There are challenges and then there are industry-crushing challenges. The question of how VR-gear affects health is one of the most critical to the development of the entire industry. If there is even the slightest bit of danger — the industry will be slammed into oblivion by public opinion and then most likely by legislation.
To make matters worse — research on the subject is still too scarce, inconclusive and because of that rather insufficient.
VR’s long-term health effects are barely known. And what is known is not certain to be claimed as a fact. This problem is twofold. One is physical. The other is mental.
Regarding physical effects — there are some definite facts about temporary side effects. If you take Oculus Rift’s health and safety document — you will find a list of potential after-effects.
Basically: if you use a VR-gear for too much — you may experience a headache, queasiness, and blurred vision. But that is something that can be also said about reading a book.
It is far more complicated with the effect on mental state. There is evidence that there might be a transformation of behavior due to prolonged exposure to ultra-realistic virtual reality environments. Such bleedthrough may have a certain effect on everyday behavior and can seriously affect social interaction and even perception of reality.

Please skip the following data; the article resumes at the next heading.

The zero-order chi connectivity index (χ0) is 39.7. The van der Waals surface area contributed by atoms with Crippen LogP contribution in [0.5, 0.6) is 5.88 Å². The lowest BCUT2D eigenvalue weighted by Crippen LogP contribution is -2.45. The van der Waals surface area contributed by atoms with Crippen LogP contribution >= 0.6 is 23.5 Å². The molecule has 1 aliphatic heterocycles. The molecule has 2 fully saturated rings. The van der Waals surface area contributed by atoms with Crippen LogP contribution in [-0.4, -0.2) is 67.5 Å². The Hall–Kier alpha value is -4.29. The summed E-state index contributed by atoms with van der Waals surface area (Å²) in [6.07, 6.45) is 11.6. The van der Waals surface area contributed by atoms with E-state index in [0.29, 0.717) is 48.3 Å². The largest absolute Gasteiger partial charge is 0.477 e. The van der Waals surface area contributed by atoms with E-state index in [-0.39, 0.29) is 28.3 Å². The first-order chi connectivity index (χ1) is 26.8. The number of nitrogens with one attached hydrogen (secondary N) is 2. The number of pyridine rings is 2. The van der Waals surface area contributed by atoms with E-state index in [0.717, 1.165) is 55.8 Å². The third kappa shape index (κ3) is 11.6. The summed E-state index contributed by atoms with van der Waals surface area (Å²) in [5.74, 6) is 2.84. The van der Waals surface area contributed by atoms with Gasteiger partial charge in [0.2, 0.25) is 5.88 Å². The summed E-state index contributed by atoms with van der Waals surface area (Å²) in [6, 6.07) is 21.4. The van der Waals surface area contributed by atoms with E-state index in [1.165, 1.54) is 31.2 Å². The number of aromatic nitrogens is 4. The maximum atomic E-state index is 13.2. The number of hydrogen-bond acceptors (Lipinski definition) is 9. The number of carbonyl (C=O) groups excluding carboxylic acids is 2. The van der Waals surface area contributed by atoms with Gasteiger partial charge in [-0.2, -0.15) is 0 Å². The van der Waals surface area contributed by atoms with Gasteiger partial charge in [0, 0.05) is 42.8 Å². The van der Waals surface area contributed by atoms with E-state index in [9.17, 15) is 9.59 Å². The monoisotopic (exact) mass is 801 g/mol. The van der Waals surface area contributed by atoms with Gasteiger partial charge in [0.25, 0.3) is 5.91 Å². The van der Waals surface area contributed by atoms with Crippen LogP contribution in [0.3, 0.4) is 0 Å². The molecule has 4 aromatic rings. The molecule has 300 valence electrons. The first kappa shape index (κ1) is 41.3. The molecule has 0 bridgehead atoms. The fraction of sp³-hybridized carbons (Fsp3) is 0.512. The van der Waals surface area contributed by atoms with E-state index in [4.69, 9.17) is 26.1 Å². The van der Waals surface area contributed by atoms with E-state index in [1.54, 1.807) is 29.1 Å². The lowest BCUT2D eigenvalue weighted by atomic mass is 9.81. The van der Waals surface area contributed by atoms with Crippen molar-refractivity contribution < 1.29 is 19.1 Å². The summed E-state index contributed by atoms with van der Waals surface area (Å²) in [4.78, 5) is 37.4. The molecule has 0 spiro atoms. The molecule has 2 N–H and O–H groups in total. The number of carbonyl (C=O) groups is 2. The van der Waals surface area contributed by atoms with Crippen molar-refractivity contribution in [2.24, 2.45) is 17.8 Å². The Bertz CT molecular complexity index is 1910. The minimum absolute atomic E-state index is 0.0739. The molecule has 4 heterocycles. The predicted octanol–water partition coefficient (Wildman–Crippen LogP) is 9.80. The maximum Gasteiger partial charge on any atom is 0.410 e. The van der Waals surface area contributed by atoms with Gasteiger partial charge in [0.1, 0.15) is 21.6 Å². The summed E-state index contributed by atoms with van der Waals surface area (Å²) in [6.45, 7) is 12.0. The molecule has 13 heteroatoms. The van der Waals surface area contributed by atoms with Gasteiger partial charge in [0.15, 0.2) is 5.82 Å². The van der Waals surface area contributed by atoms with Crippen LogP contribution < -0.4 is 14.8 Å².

The most obvious challenge for VR applications is a power-based limitation. While that might be not much of a problem for desktop-based gear — it is definitely something to reckon with in the mobile realm. Batteries simply can’t sustain prolonged immersive experience the way desktop-based gear can.
Batteries have their limitations and you need to remember that VR/AR (or any graphics-intense) apps have high energy consumption. That means these limitations must be taken into consideration during the design phase of developing an application.
The problem is multi-faceted and it directly affects the perception of the entire industry. The basic purpose of any content is to deliver some kind of experience. If the gear can’t handle it in full — it limits the experience and muddies the impression. That is bad for business.
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In many ways — VR is the new undiscovered country. There are still no rules, no code of conduct, and barely any strings attached. As Brion Gysin said, “Nothing is true, everything is permitted”.
The current position of VR is very much reminiscent of the Schrödinger Cat paradox — it is there but it is not there but it is definitely there but definitely not very much at all and so on and so forth.
The situation can be best described by a couple of lines from Leonard Cohen’s “Democracy” — “It’s coming’ from a feeling that is ain’t exactly real or it’s real but it’s ain’t exactly there”. Or if cutting the crap — just good old “it’s complicated”.
But simply thinking about all the possibilities is breathtaking.